One of the delights of a good novel is that you are welcomed in to a different world: for that short time, to breathe its air, to swim in its sea, and know its people. It is why I always suffered from an inclination to speak like Shakespeare's, Austen's, or (Pope's translation of) Homer's characters, when emerging from their books. The author invites you to see the world through different eyes: such is the power of words well set.
Some books permeate so deeply that the effect is longer term. I revisited Narnia so much as a child (and teenager, and adult!), and then Malacandra and Perelandra, that our own Silent Planet took different meaning. It is as if a character from those worlds lent me their glasses, and now I see our own in fresh and sometimes strange hues. It is not simply that I love that world, but that I know this world, better. Having breathed that air, I can survive more ably here where the air is thinner.
Which is why I was so sad to read this article, which describes, with evident pity rather than trigger-happiness, how the creators of the recent Narnia films seem to have failed to taste Narnia's air, so found it strange, and have inadvertently replaced it with filtered air pumped in from our silent, twisted world. I'm sure they found it unrealistic - Miraz, Weston, are more like us, so we find the children stay like them rather than being transformed to be like the great Lion, the Son of the Emperor, who is not safe, but is good.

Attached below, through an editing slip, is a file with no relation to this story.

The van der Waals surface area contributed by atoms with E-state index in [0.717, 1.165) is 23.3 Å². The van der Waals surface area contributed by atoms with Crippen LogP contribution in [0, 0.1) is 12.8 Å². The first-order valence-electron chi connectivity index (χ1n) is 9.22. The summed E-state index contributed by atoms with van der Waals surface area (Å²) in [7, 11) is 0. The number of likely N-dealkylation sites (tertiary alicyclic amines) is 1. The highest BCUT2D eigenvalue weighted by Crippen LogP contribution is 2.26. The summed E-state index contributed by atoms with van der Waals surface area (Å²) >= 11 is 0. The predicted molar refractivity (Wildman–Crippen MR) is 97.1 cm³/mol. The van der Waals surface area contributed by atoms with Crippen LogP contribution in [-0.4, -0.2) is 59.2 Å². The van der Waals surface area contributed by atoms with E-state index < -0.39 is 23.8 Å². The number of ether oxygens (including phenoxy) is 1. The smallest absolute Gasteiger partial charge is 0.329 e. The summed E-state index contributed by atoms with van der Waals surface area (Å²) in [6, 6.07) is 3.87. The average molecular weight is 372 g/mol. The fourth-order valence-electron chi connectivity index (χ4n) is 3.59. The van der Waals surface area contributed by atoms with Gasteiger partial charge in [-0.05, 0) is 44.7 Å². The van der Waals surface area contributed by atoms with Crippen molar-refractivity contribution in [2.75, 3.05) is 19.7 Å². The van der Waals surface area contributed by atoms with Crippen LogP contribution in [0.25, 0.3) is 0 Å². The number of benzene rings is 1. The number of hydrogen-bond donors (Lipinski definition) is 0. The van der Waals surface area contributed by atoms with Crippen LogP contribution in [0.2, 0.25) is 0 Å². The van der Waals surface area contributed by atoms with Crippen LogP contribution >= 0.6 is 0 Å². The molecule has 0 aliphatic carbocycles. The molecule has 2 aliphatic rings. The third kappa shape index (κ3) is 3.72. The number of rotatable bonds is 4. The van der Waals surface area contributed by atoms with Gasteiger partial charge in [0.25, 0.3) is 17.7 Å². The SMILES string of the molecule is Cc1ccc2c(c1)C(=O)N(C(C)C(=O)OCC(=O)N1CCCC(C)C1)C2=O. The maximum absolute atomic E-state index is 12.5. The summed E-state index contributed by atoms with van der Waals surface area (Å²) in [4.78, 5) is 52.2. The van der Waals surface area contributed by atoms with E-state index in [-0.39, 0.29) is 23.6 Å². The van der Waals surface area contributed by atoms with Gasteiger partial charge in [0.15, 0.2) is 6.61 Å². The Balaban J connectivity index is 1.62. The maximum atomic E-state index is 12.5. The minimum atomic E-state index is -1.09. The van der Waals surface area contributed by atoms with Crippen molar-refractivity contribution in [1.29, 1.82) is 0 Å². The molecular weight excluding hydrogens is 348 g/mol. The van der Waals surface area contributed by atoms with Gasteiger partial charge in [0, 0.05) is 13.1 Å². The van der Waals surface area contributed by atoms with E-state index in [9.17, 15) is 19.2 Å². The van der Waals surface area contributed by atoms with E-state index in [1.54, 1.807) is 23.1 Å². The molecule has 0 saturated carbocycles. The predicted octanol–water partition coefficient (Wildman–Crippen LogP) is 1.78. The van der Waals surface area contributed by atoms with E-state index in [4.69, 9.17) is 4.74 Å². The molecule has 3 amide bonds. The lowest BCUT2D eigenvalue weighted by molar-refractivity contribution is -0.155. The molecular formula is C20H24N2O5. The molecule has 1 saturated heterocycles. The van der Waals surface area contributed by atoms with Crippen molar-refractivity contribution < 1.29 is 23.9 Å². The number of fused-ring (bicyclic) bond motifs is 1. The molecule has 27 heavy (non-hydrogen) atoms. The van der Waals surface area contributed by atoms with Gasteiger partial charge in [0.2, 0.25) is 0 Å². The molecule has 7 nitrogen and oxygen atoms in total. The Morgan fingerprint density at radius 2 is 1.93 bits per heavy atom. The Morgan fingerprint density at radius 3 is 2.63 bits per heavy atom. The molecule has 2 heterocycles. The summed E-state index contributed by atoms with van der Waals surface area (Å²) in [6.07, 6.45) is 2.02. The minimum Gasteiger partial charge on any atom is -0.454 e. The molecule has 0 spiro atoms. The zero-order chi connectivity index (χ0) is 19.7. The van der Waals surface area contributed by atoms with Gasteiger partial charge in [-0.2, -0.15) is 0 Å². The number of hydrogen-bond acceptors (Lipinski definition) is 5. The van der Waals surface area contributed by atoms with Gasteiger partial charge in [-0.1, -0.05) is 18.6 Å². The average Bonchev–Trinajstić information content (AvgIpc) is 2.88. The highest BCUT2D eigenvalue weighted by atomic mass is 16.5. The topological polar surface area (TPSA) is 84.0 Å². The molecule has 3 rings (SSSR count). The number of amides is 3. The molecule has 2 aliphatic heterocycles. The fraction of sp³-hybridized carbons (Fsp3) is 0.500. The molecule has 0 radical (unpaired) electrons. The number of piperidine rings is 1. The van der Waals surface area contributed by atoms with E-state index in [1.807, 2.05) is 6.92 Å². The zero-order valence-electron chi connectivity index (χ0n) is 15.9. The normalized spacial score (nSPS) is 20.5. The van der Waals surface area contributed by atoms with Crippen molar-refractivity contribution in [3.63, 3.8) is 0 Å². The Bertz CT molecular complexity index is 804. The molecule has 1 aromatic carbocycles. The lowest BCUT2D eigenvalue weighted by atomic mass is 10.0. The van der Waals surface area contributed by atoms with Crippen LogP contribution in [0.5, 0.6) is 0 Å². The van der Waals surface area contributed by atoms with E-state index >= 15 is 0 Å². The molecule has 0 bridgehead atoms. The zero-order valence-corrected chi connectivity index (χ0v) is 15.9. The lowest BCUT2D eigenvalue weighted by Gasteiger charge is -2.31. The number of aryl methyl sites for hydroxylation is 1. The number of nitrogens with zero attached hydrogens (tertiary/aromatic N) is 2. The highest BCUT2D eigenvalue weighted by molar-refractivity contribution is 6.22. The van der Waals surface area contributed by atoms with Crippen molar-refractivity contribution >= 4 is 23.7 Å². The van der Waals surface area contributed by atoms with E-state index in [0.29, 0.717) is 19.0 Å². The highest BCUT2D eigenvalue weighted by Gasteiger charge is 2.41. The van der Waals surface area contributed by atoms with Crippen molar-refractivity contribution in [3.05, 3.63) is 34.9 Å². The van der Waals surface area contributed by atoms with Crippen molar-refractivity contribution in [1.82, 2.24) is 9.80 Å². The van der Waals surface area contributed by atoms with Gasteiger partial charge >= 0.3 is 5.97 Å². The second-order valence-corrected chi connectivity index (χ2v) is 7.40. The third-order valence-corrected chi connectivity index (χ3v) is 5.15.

Of course, Lewis was merely writing under the influence, himself. The influence of the Bible, which paints us into the ultimate reality, and gives us eyes to see and know its Painter. The loss of Narnia's oxygen in the films merely goes to illustrate that we need to draw on what is outside of ourselves to understand this world - not just revert to being true to ourselves. This world, and our hearts, does not have within it what we need to get through it alive. We need to breathe Narnian air*, and then we will find ourselves transformed by it.
Read Narnia Invaded, by Steven Bower.
* I mean, of course, its greater and perfect Idea and source.